The third-party cookie party only ended because of the boundaries they pushed regarding privacy. The mechanism seemed highly unreliable, non-transparent, unstable, and non-persistent. When collecting first-party data, organizations must get focused on building direct relationships with their customers. Relying on device IDs for data collection is also futile since it also makes privacy concerns.

The writing is on the wall – organizations need only to use privacy-compliant data.

Welcome Zero-party data

Zero-party data has now become the new buzzword in the data world. A type of first-party data, zero-party data, is also collected directly from and provided voluntarily by customers. Imagine the kind of data a customer would give a store associate to help them purchase. Information like budget, size, demographic information like age, taste/style profile, eating habits, etc., that helps drive better personalization is called zero-party data.

Zero-party data does look similar to first-party data. But is it the same?

First-party data is the data collected from the customers instead of data being acquired from or sent by another party. Zero-party data is the data that the customers intentionally share with organizations. This includes data such as purchase intentions, context, communication preferences, buying preferences, and all the other information that the customer wants the brand to know to recognize them better.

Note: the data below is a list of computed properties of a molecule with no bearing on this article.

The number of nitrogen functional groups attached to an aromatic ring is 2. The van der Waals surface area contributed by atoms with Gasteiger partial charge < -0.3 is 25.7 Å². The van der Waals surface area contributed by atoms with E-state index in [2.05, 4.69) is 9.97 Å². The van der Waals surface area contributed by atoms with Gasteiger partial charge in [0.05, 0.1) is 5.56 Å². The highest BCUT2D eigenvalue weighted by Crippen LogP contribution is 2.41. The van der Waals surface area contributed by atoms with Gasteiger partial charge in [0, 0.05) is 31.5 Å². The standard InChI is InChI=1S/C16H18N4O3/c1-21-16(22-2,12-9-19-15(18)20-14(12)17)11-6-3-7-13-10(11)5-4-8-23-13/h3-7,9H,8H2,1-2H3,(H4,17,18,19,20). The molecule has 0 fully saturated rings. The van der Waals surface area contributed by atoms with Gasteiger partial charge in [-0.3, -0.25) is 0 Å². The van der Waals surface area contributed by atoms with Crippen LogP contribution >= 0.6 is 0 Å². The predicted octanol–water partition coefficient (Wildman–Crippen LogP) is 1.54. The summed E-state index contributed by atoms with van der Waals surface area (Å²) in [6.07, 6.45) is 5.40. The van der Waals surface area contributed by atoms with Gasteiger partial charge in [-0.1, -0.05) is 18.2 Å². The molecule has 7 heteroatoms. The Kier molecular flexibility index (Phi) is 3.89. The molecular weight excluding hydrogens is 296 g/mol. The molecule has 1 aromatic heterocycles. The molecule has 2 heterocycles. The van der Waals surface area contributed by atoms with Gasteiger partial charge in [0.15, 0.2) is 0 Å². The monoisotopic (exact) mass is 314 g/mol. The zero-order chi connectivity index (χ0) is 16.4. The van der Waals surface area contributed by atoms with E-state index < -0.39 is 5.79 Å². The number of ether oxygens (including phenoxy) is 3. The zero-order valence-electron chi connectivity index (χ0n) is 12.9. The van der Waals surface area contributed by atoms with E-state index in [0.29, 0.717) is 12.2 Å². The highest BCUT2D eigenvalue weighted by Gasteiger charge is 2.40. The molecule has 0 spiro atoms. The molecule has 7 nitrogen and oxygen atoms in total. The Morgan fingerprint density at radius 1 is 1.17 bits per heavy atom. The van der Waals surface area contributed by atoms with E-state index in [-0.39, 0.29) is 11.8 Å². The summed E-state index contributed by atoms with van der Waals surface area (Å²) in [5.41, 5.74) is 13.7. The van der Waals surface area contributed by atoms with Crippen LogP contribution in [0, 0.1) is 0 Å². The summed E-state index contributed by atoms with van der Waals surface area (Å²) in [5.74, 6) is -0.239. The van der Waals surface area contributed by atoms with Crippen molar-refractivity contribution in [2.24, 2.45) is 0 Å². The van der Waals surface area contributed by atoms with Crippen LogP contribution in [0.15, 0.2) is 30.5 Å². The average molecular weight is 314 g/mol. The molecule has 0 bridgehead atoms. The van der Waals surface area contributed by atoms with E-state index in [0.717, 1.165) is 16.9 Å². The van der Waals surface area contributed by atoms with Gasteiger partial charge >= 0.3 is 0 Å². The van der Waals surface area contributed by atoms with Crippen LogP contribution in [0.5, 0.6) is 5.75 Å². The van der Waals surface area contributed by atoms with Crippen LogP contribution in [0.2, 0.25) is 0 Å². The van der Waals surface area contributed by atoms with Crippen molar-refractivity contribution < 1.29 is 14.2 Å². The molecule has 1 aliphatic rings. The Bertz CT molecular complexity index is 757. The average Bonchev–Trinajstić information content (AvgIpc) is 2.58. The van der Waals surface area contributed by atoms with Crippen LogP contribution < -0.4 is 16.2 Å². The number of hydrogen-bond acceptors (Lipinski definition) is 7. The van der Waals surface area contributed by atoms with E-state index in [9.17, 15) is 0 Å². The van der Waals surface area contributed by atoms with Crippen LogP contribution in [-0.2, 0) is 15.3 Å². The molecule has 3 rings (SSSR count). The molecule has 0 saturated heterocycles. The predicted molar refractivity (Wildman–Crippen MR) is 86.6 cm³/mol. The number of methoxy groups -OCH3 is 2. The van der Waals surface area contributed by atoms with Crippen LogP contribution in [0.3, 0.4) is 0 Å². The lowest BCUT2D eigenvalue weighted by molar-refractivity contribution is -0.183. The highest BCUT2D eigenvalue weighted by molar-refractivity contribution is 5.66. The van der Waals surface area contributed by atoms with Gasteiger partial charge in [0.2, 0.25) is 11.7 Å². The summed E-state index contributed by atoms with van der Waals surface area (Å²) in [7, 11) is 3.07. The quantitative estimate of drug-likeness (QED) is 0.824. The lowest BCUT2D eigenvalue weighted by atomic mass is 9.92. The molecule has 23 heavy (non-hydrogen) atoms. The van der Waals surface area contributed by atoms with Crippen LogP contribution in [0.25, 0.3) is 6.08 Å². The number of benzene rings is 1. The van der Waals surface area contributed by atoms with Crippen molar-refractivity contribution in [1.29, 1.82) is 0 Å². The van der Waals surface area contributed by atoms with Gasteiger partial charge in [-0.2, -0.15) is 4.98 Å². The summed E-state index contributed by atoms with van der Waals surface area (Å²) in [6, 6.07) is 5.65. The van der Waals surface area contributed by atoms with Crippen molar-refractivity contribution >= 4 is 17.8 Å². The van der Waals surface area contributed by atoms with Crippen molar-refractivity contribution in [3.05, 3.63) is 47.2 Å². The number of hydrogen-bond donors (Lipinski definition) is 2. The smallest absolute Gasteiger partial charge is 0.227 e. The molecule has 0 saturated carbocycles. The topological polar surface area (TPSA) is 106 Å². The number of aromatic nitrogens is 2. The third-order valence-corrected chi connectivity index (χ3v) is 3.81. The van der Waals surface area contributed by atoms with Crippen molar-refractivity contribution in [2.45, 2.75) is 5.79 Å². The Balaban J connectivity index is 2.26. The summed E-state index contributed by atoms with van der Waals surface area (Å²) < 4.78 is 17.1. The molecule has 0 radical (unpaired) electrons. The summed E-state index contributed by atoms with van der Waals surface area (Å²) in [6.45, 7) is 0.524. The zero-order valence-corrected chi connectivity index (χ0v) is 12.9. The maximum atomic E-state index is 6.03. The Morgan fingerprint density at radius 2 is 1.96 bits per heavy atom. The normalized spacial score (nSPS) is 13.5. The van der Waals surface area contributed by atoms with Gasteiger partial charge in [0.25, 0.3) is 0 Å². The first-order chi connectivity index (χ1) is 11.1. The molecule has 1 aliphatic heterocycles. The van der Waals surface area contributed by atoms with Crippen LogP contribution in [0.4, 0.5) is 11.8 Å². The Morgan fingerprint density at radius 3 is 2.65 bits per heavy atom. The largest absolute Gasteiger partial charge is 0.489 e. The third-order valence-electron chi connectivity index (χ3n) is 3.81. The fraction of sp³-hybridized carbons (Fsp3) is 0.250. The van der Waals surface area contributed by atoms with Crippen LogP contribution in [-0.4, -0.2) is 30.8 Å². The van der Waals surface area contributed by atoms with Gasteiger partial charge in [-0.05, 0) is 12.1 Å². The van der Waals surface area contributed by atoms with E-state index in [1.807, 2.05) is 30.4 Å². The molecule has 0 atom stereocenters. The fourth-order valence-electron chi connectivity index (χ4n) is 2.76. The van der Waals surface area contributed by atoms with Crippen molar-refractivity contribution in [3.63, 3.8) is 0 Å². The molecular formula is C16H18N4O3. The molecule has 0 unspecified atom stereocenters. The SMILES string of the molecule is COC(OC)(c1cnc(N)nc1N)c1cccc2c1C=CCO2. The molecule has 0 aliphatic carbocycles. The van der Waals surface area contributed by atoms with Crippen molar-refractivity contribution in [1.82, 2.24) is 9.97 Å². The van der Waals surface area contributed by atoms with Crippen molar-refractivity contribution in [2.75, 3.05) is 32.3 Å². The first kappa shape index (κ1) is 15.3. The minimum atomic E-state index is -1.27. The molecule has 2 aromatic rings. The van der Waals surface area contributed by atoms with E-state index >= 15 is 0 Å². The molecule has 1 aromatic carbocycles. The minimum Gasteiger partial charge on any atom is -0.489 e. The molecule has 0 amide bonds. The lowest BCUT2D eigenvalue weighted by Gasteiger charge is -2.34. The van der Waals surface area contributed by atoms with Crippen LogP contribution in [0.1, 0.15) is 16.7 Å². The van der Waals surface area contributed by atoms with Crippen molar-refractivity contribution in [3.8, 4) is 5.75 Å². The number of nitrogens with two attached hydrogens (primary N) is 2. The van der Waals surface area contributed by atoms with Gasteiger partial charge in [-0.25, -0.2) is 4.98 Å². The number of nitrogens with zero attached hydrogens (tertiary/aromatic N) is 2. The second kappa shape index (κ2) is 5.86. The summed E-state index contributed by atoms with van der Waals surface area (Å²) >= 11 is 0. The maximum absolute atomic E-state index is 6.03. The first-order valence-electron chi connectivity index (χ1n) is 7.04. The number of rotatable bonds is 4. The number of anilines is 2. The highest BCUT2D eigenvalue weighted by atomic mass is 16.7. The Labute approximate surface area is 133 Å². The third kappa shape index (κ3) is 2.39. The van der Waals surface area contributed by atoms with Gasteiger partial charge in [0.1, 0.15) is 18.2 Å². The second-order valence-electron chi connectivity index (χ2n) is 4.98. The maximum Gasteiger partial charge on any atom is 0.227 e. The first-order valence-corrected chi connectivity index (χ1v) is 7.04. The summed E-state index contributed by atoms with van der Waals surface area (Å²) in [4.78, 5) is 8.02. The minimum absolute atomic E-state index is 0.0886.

Collecting zero-party data solicits a direct interaction with the customer, while first-party data provides insights from analytics and behaviors. Organizations collect zero-party data from the customer in exchange for something of value. Insights from surveys, customized product recommendations, e-books, or other monetary and non-monetary avenues can be ways to collect zero-party data.

Capably collecting and harnessing zero-party data provides real opportunities for organizations to connect with the customer in more meaningful ways. It helps design and implement more effective campaigns by making data more reliable and building trust and transparency with the customer base. While first-party data is collected in a trustworthy manner, it doesn’t work towards creating more excellent trust networks with the customer.

In Conclusion 

As customer trust becomes the new currency, organizations need to evolve their customer and marketing strategies and ensure they are rooted in privacy, especially as we move towards a cookie-less future. Harvesting volumes of first-party data is no longer likely to be enough. They ensure that the first-party data is audited and privacy compliant will become a crucial checkpoint on the road to data success. With a vast majority of customers checking out data tracking options and the scrutiny on ad-tracking amplified, becoming privacy-compliant in data collection strategies and accelerating zero-party data adoption will become critical, significantly to drive success in the age of hyper-personalization.